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UK unemployment has now reached 2.43 million

The number of unemployed people increased by 220,000 in the March to May quarter to reach 2.43m. This was up by 750,000 on the same three months last year. This is according to figures from the Labour Force Survey (LFS), which uses the International Labour Organisation’s (ILO) approved method of counting unemployment.

 

This shows that the unemployment rate on this measure rose by 0.7 over the previous quarter to reach a rate of 7.8% in the three months to June.

 

The recent trend can be seen in the figure below.

 

Source: ONS

Source: ONS

The alternative measure of calculating unemployment, the claimant count (CC) measures the number of people claiming Jobseeker’s Allowance. This total reached 1.58m in July 2009, which is the highest level recorded since May 1997. This figure is up 24,900 over the previous month and 709,000 up on the year.

 

Other figures show that the number of redundancies in the three months to June was 277,000 which were down 9,000 on the previous quarter but up 150,000 on a year ago.

 

There was also a continued fall in job vacancies. There were 427,000 vacancies in the second quarter of 2009 which is the lowest figure since comparable records began in 2001. This reflected a drop of 26,000 vacancies over the previous quarter and a fall of 203,000 over the same period last year.

 

There was also a decline in the employment rate for people of working age, which was 72.7% in the three months to June 2009, which was down 0.9% on the previous quarter and 2.4% over a year ago.

 

There was also a sharp fall in average earnings which increased by 2.5% in the three months to June on an annual basis, both including and excluding bonuses. The figure which excludes bonuses is now at its lowest level since comparable records began in 2001.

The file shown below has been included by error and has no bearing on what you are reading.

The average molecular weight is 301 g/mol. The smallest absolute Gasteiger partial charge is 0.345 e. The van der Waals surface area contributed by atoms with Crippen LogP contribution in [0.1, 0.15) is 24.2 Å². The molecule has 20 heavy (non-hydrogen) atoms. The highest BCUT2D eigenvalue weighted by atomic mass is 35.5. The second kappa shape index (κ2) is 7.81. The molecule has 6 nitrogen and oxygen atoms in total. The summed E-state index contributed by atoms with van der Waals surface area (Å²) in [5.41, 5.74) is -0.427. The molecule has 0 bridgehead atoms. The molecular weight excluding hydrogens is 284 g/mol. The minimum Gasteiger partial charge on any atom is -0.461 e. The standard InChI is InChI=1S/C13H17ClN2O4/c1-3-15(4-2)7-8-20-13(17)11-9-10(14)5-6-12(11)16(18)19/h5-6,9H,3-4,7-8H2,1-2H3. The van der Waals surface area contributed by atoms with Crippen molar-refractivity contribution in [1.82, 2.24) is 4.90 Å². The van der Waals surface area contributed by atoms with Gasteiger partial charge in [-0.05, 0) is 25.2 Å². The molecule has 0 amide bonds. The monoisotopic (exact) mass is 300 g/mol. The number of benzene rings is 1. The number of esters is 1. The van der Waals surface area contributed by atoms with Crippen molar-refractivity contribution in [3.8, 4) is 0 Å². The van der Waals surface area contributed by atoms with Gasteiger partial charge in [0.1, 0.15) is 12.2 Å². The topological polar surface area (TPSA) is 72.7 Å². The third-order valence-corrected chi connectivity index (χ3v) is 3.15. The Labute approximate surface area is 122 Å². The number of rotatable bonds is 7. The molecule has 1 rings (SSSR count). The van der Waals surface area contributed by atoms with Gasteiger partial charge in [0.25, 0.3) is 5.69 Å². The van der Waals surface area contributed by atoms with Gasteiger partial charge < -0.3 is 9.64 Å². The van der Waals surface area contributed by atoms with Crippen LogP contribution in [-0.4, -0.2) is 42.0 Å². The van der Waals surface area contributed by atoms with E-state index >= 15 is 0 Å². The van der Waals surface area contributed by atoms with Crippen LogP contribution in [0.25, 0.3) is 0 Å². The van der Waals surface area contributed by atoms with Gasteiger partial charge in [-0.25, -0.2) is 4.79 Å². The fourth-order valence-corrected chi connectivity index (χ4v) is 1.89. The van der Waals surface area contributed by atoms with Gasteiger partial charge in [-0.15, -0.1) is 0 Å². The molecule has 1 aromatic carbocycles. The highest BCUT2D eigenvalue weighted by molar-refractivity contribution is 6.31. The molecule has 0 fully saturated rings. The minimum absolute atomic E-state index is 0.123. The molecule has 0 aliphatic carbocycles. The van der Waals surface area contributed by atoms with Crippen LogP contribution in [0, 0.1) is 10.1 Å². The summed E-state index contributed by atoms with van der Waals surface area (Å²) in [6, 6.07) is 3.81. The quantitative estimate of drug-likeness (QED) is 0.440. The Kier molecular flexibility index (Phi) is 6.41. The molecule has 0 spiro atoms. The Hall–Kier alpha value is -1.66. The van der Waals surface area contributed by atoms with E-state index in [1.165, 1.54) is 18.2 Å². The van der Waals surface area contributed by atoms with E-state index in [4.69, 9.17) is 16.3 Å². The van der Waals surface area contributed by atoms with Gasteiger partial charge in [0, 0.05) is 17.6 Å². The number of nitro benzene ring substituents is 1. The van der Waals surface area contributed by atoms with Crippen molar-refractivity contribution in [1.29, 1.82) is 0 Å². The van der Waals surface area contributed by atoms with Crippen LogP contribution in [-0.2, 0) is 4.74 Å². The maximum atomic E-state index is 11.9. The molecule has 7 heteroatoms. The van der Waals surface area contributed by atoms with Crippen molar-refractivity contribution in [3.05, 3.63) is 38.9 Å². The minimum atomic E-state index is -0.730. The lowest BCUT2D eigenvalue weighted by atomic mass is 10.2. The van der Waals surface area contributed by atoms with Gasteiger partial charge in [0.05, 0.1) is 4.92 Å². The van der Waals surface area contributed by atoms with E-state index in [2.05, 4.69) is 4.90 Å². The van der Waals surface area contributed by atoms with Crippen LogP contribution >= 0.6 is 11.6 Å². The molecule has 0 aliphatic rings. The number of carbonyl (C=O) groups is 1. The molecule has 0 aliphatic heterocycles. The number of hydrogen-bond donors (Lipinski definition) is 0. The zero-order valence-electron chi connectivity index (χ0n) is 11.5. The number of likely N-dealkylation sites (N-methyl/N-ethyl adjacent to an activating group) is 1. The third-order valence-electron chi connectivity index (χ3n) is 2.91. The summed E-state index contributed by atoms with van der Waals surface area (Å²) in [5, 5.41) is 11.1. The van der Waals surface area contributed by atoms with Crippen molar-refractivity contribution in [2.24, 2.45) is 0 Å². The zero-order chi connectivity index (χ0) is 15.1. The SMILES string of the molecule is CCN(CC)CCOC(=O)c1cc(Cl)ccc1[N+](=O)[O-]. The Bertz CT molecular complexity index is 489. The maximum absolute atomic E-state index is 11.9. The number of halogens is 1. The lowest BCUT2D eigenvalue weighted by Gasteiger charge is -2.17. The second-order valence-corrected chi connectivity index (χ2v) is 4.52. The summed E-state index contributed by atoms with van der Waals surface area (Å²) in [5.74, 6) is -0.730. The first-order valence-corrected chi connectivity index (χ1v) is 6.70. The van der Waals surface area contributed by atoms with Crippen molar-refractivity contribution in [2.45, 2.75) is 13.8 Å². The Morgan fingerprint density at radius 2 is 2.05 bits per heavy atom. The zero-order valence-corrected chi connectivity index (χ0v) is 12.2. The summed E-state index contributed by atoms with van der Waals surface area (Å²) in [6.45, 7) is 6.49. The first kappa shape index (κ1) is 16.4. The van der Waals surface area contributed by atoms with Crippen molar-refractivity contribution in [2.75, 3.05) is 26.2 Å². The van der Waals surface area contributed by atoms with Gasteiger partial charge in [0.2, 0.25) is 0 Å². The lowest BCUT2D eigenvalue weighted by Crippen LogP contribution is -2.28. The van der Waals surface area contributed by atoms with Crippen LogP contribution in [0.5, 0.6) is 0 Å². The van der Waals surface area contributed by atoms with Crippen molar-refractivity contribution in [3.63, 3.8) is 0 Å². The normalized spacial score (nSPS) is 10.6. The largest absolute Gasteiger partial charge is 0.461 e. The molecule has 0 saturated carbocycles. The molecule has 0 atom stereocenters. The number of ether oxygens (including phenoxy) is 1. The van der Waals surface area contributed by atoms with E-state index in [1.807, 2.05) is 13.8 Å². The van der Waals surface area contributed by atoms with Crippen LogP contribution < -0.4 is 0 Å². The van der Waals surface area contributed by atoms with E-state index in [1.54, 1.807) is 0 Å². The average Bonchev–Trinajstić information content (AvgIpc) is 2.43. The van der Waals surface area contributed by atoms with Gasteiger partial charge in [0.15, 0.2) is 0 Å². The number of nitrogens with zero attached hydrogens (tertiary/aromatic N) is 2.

One question still to be answered is why the LFS figure is much higher than the CC figure? Whilst the LFS figure gives a jobless rate of 7.8% the CC figure puts it at only 4.9%. This is why on Monday the government launched an urgent enquiry into the discrepancy between the two figures.

 

The answer could be to do with the fact that the LFS is a rolling quarterly figure whereas the CC total is measured on a monthly basis. However, there could be other reasons. It may be that some of those losing their jobs may be expecting to get back quickly into the workforce. As a result they may not want the hassle of signing on, and are happy to use savings or redundancy payments for a short period. Also, some job losses may involve people who were the “second earner” in their family and are living on their partner’s income.

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Posted in Earnings, Employment, unemployment

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